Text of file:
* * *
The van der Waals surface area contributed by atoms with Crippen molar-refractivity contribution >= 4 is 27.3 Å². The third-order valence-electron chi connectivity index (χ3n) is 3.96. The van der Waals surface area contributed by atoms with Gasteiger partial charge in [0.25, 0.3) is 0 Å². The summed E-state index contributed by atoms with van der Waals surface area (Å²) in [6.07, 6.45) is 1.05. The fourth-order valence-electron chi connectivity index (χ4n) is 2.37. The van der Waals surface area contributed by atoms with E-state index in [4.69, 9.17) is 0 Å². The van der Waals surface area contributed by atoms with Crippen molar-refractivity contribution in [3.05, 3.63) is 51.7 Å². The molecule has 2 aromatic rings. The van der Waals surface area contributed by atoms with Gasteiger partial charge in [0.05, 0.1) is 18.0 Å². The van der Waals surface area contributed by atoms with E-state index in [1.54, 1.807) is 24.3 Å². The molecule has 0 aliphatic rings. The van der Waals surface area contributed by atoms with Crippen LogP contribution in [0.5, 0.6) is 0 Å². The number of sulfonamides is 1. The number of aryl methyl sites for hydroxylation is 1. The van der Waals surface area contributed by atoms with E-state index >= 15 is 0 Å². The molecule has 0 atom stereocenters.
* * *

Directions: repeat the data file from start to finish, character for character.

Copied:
The van der Waals surface area contributed by atoms with Crippen molar-refractivity contribution >= 4 is 27.3 Å². The third-order valence-electron chi connectivity index (χ3n) is 3.96. The van der Waals surface area contributed by atoms with Gasteiger partial charge in [0.25, 0.3) is 0 Å². The summed E-state index contributed by atoms with van der Waals surface area (Å²) in [6.07, 6.45) is 1.05. The fourth-order valence-electron chi connectivity index (χ4n) is 2.37. The van der Waals surface area contributed by atoms with E-state index in [4.69, 9.17) is 0 Å². The van der Waals surface area contributed by atoms with Crippen molar-refractivity contribution in [3.05, 3.63) is 51.7 Å². The molecule has 2 aromatic rings. The van der Waals surface area contributed by atoms with Gasteiger partial charge in [0.05, 0.1) is 18.0 Å². The van der Waals surface area contributed by atoms with E-state index in [1.54, 1.807) is 24.3 Å². The molecule has 0 aliphatic rings. The van der Waals surface area contributed by atoms with Crippen LogP contribution in [0.5, 0.6) is 0 Å². The number of sulfonamides is 1. The number of aryl methyl sites for hydroxylation is 1. The van der Waals surface area contributed by atoms with E-state index >= 15 is 0 Å². The molecule has 0 atom stereocenters.